Managing Marriage and Money Problems
Experts offer tips for investing in your marriage so you can worry less about your money.
Scenario 4: Keeping Up With the Joneses
"We are a country that has become accustomed to debt," Berman tells WebMD.
"We judge one another by what we have and don't have, so couples feel pressure
to buy things they can't afford as they keep up with the Joneses."
The stress of owing and debt can cause money problems in your marriage, she
explains. As a couple spends and spends, with no regard for their mounting
debt, it's the marriage that suffers.
"Couples don't tend to fight about the mortgage because that's a choice you
make together," says Berman. "Couples fight about the ancillary goods, like 'I
can't believe you bought those golf clubs.' It's the things you can live
without that you fight about."
Again, financial planning support is key. In the meantime, a couple should
ask themselves why they feel the need to live beyond their income.
"Its important to do some emotional work on yourself to determine why you
care about what other people think, and is it about your own insecurities?"
Berman asks. "And open communication is a must -- it is so important to the
success of overcoming financial trouble."
What are financial fixer-uppers you should keep in mind when managing your
marriage and money problems? Here are more tips from the experts that will help
you keep both above water:
Do a budget together. Create a budget for both the short and long
term as you build your goals and your dreams together, explains Dave Ramsey,
author of the best-selling book Total Money Makeover: A Proven Plan for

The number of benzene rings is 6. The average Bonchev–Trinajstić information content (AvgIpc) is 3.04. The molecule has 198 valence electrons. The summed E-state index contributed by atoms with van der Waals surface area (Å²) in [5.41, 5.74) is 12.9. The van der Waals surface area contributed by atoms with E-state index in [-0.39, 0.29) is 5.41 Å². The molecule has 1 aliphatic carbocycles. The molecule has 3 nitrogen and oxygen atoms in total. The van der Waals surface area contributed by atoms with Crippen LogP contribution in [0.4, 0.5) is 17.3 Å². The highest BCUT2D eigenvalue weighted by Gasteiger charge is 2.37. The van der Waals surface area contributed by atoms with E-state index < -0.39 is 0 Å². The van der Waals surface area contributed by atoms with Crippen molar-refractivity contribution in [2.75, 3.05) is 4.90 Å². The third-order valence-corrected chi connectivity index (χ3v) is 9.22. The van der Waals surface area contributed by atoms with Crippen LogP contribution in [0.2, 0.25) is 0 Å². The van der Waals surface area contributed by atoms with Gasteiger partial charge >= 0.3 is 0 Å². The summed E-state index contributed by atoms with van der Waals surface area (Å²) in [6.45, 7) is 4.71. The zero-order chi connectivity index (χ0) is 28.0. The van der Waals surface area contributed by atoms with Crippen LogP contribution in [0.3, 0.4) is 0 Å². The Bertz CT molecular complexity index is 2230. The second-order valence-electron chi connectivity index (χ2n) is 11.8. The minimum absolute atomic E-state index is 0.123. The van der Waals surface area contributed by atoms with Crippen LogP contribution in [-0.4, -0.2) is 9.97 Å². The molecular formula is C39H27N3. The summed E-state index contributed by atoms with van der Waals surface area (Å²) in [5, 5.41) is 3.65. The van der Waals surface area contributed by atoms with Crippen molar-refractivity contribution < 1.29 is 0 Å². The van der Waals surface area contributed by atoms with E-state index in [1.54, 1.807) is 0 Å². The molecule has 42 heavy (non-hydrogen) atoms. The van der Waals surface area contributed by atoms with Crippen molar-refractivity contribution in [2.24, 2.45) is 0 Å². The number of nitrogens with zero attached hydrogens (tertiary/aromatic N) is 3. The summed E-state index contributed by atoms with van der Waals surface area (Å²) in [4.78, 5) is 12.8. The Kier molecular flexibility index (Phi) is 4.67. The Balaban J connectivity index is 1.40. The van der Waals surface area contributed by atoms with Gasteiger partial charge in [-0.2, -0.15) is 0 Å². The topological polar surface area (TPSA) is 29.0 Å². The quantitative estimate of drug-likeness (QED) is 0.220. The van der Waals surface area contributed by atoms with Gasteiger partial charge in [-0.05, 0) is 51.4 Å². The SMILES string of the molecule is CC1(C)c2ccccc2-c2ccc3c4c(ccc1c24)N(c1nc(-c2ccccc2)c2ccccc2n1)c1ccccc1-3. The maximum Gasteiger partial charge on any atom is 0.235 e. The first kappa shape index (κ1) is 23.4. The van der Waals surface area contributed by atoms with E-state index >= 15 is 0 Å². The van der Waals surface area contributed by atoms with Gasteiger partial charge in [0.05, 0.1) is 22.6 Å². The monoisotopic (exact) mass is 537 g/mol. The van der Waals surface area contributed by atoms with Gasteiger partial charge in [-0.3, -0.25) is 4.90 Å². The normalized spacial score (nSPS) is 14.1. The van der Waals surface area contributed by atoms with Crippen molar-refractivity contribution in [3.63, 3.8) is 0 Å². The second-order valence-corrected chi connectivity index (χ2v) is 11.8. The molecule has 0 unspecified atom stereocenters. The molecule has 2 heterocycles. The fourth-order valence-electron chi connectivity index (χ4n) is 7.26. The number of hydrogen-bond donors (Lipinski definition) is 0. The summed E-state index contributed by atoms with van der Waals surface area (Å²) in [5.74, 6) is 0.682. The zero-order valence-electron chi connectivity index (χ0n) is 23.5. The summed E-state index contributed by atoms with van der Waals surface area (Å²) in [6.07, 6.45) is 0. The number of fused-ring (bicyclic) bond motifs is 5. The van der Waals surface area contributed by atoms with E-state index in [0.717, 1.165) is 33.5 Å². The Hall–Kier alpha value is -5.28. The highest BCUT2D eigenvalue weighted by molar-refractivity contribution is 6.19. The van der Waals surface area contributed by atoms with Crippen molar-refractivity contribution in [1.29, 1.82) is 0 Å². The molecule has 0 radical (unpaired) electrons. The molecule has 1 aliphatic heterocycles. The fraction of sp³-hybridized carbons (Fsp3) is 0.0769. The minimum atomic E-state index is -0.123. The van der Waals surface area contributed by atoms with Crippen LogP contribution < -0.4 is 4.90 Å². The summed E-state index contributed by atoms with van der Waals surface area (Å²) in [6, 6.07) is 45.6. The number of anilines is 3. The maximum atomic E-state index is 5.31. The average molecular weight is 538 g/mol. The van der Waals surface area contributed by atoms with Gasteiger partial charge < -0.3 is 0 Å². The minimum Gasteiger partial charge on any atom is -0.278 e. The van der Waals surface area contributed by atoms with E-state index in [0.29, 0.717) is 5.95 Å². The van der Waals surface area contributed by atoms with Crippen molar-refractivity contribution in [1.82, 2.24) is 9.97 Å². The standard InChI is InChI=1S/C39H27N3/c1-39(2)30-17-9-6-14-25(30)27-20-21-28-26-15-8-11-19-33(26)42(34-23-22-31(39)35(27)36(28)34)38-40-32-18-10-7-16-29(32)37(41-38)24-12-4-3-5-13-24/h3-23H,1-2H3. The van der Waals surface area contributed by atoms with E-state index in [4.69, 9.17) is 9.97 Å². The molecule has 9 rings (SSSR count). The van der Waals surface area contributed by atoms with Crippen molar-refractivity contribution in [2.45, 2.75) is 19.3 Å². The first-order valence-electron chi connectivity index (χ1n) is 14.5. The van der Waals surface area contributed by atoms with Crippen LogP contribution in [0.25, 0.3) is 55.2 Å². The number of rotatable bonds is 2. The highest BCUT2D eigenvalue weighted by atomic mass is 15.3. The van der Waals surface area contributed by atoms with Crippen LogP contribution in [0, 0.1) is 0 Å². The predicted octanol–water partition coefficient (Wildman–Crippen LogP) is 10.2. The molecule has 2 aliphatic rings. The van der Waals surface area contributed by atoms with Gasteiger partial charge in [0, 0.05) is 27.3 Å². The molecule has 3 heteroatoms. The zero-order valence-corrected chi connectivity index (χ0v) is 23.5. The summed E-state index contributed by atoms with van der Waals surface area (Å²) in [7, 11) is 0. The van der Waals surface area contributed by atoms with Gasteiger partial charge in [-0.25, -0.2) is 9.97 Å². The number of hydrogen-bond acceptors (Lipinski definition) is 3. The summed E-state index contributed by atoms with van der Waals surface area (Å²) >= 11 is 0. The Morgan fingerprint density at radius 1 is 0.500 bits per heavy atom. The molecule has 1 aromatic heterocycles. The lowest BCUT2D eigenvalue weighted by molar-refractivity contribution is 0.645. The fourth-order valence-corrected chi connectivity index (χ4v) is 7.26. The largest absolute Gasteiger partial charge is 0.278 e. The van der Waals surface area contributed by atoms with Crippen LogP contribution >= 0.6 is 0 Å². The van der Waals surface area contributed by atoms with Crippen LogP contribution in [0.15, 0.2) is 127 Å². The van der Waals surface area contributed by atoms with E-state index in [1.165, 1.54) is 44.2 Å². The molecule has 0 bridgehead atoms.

Financial Fitness. "Budgeting together will create communication in your
marriage," he says.
Everyone gets a vote. "Both spouses have to give adult-like input
and both spouses have to listen to each other," says Ramsey.
You have to work together to get out of debt and build wealth. "Two
horses pulling a wagon can pull a huge load up a hill if they work together,"
says Ramsey. "Pulling apart will simply turn the wagon into firewood."
Have joint accounts. "Having separate bills, debts, incomes, and
lives is not a marriage," Ramsey tells WebMD. You're a team, and you need
to act like one on both the emotional and financial front to be
Invest in your marriage. "Spend 15 hours a week together, to give
yourself dedicated time to connect, put any issues aside like money, and keep
the romance alive," says Harley.
Every action has a reaction. "Understand that any action you take in
marriage, including an action related to your finances, has an impact on your
spouse," says Harley. "If you're not conscientious of the effect it has on the
other person, you're living independently -- not married -- and you need to